Oracle (ORCL) asked a U.S. appeals court Wednesday to let it again pursue claims Google (GOOG) owes it more than $1 billion for building its Android operating system, the most popular platform for mobile phones, using copied code.
Google "took the most important, the most appealing" parts of Oracle's Java programming language to create Android, Oracle lawyer Josh Rosenkranz told a three-judge panel of the U.S. Court of Appeals for the Federal Circuit in Washington.
The appeal centers on whether copyright protection is available for application programming interfaces, shortcut tools used in software to perform basic functions such as connecting to the Internet. Redwood City-based Oracle is trying to overturn a judge's finding that legal protection isn't available for Java's interfaces, which lets developers write programs that work across operating systems.
The case has split companies between those who write interface code and those who rely on it to develop their own software programs, with Microsoft joining arguments that upholding the district court's finding "would destabilize the software industry."
During 90 minutes of arguments, the judges indicated they may side with Oracle on that issue. Circuit Judge Kathleen O'Malley said that Java was freely available to programmers didn't negate its ability to obtain copyright protection, nor did the fact that it was widely used.
Should the appeals court say the packages are copyright protected, the next step would be to decide if Google's actions were permissible because it used only a portion of the code to create a new product.
Rosenkranz said the panel can rule there was no fair use of the copyrights, while Google lawyer Bob Van Nest said the issue would need to be remanded to the trial court for further review.
Oracle sought as much as $6.1 billion in damages from Google before the estimate was thrown out by the judge before trial. It could still seek more than $1 billion.
Oracle, the world's largest database-software maker, says Google used interfaces without permission -- or paying -- because it was behind schedule in developing Android and needed the operating system to extend its Internet advertising dominance to mobile devices. The result was to supplant Java and eliminate Oracle's ability to capitalize on the boom in smartphones, Rosenkranz said.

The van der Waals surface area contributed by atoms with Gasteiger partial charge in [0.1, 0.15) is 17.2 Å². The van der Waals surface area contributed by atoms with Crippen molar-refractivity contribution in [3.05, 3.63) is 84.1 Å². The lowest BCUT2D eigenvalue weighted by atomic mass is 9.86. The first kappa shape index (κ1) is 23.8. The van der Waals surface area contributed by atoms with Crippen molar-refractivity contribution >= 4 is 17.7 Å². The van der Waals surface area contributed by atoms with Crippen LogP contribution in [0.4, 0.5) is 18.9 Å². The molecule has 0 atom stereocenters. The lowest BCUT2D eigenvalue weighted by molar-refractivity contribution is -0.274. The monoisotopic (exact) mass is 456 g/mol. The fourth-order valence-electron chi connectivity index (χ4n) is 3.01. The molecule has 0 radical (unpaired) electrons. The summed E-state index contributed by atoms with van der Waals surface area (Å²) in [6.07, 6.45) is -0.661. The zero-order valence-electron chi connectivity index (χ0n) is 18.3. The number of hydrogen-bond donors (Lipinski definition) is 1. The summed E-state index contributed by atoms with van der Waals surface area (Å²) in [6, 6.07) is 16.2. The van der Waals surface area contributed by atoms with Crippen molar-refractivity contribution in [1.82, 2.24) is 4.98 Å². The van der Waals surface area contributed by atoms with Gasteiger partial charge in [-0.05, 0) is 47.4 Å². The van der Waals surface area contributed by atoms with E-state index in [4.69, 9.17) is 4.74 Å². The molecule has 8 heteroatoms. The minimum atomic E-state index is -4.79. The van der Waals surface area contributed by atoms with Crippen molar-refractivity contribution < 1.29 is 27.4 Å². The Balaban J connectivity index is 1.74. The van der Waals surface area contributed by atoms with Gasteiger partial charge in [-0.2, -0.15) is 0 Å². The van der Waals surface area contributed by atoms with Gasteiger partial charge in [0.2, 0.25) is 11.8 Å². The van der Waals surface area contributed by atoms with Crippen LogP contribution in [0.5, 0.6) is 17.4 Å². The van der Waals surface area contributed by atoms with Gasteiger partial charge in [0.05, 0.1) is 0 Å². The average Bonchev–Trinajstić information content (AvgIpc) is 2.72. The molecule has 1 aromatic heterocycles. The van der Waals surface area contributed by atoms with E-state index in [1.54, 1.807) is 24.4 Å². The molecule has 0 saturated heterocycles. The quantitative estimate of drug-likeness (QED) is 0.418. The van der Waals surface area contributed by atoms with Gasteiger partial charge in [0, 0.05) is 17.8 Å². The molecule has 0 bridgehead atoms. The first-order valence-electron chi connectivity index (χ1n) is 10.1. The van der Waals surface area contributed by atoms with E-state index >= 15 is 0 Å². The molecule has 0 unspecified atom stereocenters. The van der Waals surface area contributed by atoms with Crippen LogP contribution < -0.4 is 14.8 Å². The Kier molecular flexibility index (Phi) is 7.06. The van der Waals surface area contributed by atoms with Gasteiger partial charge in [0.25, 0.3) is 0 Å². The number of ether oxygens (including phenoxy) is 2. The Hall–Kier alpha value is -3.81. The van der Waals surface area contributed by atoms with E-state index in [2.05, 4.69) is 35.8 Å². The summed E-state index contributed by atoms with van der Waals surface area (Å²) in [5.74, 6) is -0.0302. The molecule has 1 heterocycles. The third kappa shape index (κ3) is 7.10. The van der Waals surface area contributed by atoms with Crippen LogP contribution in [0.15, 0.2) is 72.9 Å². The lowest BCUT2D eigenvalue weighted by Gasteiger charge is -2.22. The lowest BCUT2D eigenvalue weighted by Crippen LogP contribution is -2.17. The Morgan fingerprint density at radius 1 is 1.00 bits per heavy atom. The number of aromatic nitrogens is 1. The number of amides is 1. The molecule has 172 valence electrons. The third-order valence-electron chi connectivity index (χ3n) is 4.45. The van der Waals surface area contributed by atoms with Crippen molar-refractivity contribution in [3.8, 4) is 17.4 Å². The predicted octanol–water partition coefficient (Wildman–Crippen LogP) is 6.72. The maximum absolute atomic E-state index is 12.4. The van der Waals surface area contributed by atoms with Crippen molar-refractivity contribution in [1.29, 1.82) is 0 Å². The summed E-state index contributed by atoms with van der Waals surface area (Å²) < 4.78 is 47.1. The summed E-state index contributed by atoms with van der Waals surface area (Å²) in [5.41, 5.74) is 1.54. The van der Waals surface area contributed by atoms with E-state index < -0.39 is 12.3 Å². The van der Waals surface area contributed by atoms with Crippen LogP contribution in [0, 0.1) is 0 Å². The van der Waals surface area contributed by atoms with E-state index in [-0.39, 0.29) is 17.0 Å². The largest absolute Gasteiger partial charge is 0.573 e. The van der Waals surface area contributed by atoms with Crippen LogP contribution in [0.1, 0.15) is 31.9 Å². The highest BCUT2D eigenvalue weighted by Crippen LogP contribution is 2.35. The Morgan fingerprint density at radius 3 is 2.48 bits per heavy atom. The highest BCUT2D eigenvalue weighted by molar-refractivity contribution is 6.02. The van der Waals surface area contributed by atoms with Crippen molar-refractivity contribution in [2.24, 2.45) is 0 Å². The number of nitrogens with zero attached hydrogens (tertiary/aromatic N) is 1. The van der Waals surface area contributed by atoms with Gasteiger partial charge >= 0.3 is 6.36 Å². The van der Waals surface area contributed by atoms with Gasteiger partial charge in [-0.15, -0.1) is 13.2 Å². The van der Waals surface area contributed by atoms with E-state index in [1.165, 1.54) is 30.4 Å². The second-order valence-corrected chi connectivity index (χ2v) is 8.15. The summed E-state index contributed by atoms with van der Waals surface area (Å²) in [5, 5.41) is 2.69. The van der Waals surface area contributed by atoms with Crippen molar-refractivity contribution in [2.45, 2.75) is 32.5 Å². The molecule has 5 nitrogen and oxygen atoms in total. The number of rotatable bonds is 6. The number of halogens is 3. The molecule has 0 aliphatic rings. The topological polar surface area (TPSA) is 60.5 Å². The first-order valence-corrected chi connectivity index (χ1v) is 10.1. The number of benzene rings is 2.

Rather than write code for basic things like how to organize security functions, Google copied the Java interfaces to speed up Android's creation and allow independent developers to come up with the applications that consumers now demand, according to Oracle.
"Google took the code for its own uses and it did it to leverage Oracle's fan base," Rosenkranz said.
Google, based in Mountain View, said those interfaces are functional steps, similar to providing map directions. Android developers came up with the millions of line of original code that makes the platform work, Van Nest said.
"Google was very careful to only use what was structural," he told the panel. "No one was able to use the Java language as a smartphone platform."
Java was created by Sun Microsystems in the mid-1990s. Oracle announced it was buying Sun in 2009 for $7.4 billion and sued a year later. Google said the code constitutes fundamental programming interfaces used by the entire industry for free. It accused Oracle of trying to backpedal on Sun pledges that Java would remain free.
"Yes, but only the command structure," Van Nest said. "They would have to rewrite millions of lines of code. That's what Android did -- 15 million lines of Android code are all original."
Separately, Google is appealing a jury verdict that it copied other parts of Java dealing with the implementation of the software. Van Nest asked the court to rule that the nine lines of code found to be copied were so insignificant that it didn't matter.
Microsoft, NetApp and EMC filed written arguments supporting Oracle's argument. Rackspace, a group of computer scientists and the Application Developers Alliance are siding with Google, saying the specific packages in the case are little more than directions without creativity.
The Federal Circuit, which specializes in patent law, is hearing the case because Oracle also had claimed patent infringement. Oracle isn't appealing the jury loss on that issue. A decision on the copyright claims isn't expected for several months.